2.50
Hdl Handle:
http://hdl.handle.net/10755/164590
Category:
Abstract
Type:
Presentation
Title:
Starting a Cancer Survivorship Program- Where to Begin?
Author(s):
Cox, Patricia
Author Details:
Patricia Cox, MS, RN, ANP, AOCNP, Thomas Johns Cancer Hospital, Richmond, Virginia, USA, email: tricia.cox@hcahealthcare.com
Abstract:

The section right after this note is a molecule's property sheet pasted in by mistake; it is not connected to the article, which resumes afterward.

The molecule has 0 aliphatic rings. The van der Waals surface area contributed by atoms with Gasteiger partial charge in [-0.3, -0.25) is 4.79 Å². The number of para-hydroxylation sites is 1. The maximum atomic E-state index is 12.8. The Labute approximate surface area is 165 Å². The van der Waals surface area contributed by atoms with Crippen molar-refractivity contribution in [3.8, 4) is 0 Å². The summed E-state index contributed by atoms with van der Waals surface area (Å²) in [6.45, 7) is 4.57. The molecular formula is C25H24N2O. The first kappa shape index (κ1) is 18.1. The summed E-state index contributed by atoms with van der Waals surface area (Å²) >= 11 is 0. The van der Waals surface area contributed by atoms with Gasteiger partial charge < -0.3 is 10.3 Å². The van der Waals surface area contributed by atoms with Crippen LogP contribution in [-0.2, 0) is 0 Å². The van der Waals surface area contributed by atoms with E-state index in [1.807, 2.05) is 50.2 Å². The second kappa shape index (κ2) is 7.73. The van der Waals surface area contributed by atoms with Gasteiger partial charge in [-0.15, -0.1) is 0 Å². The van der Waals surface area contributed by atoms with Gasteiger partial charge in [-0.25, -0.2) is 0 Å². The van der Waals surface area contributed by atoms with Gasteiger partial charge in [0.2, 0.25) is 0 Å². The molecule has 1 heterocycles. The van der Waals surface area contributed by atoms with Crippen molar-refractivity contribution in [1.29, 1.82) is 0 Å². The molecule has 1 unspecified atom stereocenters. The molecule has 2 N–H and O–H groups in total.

Administration/Leadership Development: According to the Institute of Medicine report, all oncology patients should receive a personalized treatment summary and care plan upon treatment completion to ease their transition to post treatment life. Side effects and late effects of treatment often afflict survivors long after treatment ends and their follow-up periods are over. It has become increasingly evident that the follow-up provided by the oncology community has not always served cancer survivorsÆ needs. The development of a computerized care plan which reflects the patientÆs disease, treatment received and adverse events experienced can serve as a tool to prevent fragmentation or substandard care after treatment. Providing care and support through an advanced practice nurse-run program can assist survivors through the tumultuous post treatment period. Physical needs can be met through physician or nurse practitioner visits, and emotional and psychosocial needs through the programÆs interdisciplinary team. The development of individualized care plans was the first significant step in the start of a survivorship program. This program was led by an advanced practice nurse with considerable interdisciplinary support. The initial database was developed for breast cancer followed by prostate cancer. This consisted of a review of all possible effects from disease or treatment (e.g. fatigue) and enabled us to combine these topics into a care plan based on the patientÆs disease course. This provided the basis for further patient assessments and interventions. Overwhelmingly, patients have responded that the addition of this survivorship clinic has provided them knowledge related to long term and delayed effects of treatment, leading to improved self-care. After this positive patient feedback and interdisciplinary input, we expanded the patient base to include utilization of the established breast navigation system to identify survivors for care planning. Providing a post treatment care plan serves to assure survivors that healthcare providers are knowledgeable in long term effects of treatment, their disease and the emotional and psychosocial care they need. In addition, it serves to empower survivors with self care options through knowledge and support, and build their confidence in their ability to live well after treatment.